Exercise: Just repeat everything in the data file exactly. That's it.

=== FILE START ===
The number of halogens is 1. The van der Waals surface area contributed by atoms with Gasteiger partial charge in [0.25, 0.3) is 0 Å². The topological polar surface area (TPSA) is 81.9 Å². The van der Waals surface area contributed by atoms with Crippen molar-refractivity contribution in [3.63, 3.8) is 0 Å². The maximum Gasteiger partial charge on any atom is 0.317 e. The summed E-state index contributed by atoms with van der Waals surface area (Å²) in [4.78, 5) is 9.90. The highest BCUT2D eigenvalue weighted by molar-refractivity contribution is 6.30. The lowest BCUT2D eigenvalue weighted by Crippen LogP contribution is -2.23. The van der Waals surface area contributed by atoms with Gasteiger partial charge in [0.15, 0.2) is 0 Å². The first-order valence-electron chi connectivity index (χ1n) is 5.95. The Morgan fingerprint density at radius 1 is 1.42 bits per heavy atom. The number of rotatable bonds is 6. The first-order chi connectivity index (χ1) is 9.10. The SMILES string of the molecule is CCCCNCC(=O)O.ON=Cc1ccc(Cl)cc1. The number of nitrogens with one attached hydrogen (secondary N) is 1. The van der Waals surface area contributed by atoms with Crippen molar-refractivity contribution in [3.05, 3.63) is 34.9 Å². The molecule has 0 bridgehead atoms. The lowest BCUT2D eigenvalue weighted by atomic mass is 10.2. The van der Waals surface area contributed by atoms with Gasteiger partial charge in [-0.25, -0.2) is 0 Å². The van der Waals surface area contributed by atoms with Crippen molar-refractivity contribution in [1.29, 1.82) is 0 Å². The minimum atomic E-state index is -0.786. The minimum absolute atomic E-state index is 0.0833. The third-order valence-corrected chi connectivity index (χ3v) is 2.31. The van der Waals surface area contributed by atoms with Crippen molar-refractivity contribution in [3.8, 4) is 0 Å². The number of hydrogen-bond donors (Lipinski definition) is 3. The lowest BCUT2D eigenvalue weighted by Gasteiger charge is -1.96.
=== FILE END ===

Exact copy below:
The number of halogens is 1. The van der Waals surface area contributed by atoms with Gasteiger partial charge in [0.25, 0.3) is 0 Å². The topological polar surface area (TPSA) is 81.9 Å². The van der Waals surface area contributed by atoms with Crippen molar-refractivity contribution in [3.63, 3.8) is 0 Å². The maximum Gasteiger partial charge on any atom is 0.317 e. The summed E-state index contributed by atoms with van der Waals surface area (Å²) in [4.78, 5) is 9.90. The highest BCUT2D eigenvalue weighted by molar-refractivity contribution is 6.30. The lowest BCUT2D eigenvalue weighted by Crippen LogP contribution is -2.23. The van der Waals surface area contributed by atoms with Gasteiger partial charge in [0.15, 0.2) is 0 Å². The first-order valence-electron chi connectivity index (χ1n) is 5.95. The Morgan fingerprint density at radius 1 is 1.42 bits per heavy atom. The number of rotatable bonds is 6. The first-order chi connectivity index (χ1) is 9.10. The SMILES string of the molecule is CCCCNCC(=O)O.ON=Cc1ccc(Cl)cc1. The number of nitrogens with one attached hydrogen (secondary N) is 1. The van der Waals surface area contributed by atoms with Crippen molar-refractivity contribution in [3.05, 3.63) is 34.9 Å². The molecule has 0 bridgehead atoms. The lowest BCUT2D eigenvalue weighted by atomic mass is 10.2. The van der Waals surface area contributed by atoms with Gasteiger partial charge in [-0.25, -0.2) is 0 Å². The van der Waals surface area contributed by atoms with Crippen molar-refractivity contribution in [1.29, 1.82) is 0 Å². The minimum atomic E-state index is -0.786. The minimum absolute atomic E-state index is 0.0833. The third-order valence-corrected chi connectivity index (χ3v) is 2.31. The van der Waals surface area contributed by atoms with Crippen molar-refractivity contribution in [3.8, 4) is 0 Å². The number of hydrogen-bond donors (Lipinski definition) is 3. The lowest BCUT2D eigenvalue weighted by Gasteiger charge is -1.96.